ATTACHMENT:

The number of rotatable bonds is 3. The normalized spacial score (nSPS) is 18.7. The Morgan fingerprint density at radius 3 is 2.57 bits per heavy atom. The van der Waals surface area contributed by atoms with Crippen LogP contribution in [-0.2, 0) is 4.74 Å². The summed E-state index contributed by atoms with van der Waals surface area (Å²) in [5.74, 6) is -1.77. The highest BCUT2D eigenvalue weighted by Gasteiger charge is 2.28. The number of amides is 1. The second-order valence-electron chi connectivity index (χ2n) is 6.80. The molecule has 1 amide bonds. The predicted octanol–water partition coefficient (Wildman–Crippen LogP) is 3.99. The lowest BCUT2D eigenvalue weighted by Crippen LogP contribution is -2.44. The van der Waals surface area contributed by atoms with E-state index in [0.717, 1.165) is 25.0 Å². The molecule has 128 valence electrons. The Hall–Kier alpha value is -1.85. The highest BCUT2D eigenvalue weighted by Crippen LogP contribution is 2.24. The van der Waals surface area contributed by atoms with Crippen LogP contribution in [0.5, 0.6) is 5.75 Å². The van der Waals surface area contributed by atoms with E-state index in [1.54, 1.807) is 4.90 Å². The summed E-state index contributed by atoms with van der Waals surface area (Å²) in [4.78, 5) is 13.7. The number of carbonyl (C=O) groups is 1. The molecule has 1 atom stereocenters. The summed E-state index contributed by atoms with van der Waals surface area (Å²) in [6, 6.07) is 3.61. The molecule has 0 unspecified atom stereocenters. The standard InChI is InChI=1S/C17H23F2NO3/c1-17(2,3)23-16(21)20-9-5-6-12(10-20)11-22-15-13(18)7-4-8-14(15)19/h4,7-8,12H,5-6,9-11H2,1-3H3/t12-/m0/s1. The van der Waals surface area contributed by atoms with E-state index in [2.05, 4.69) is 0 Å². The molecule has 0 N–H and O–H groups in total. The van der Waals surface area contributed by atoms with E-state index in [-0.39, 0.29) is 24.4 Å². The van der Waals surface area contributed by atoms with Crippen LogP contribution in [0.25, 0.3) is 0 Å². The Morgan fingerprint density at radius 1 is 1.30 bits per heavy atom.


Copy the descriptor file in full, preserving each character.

The number of rotatable bonds is 3. The normalized spacial score (nSPS) is 18.7. The Morgan fingerprint density at radius 3 is 2.57 bits per heavy atom. The van der Waals surface area contributed by atoms with Crippen LogP contribution in [-0.2, 0) is 4.74 Å². The summed E-state index contributed by atoms with van der Waals surface area (Å²) in [5.74, 6) is -1.77. The highest BCUT2D eigenvalue weighted by Gasteiger charge is 2.28. The number of amides is 1. The second-order valence-electron chi connectivity index (χ2n) is 6.80. The molecule has 1 amide bonds. The predicted octanol–water partition coefficient (Wildman–Crippen LogP) is 3.99. The lowest BCUT2D eigenvalue weighted by Crippen LogP contribution is -2.44. The van der Waals surface area contributed by atoms with E-state index in [0.717, 1.165) is 25.0 Å². The molecule has 128 valence electrons. The Hall–Kier alpha value is -1.85. The highest BCUT2D eigenvalue weighted by Crippen LogP contribution is 2.24. The van der Waals surface area contributed by atoms with Crippen LogP contribution in [0.5, 0.6) is 5.75 Å². The van der Waals surface area contributed by atoms with E-state index in [1.54, 1.807) is 4.90 Å². The summed E-state index contributed by atoms with van der Waals surface area (Å²) in [4.78, 5) is 13.7. The number of carbonyl (C=O) groups is 1. The molecule has 1 atom stereocenters. The summed E-state index contributed by atoms with van der Waals surface area (Å²) in [6, 6.07) is 3.61. The molecule has 0 unspecified atom stereocenters. The standard InChI is InChI=1S/C17H23F2NO3/c1-17(2,3)23-16(21)20-9-5-6-12(10-20)11-22-15-13(18)7-4-8-14(15)19/h4,7-8,12H,5-6,9-11H2,1-3H3/t12-/m0/s1. The van der Waals surface area contributed by atoms with E-state index in [2.05, 4.69) is 0 Å². The molecule has 0 N–H and O–H groups in total. The van der Waals surface area contributed by atoms with E-state index in [-0.39, 0.29) is 24.4 Å². The van der Waals surface area contributed by atoms with Crippen LogP contribution in [0.25, 0.3) is 0 Å². The Morgan fingerprint density at radius 1 is 1.30 bits per heavy atom.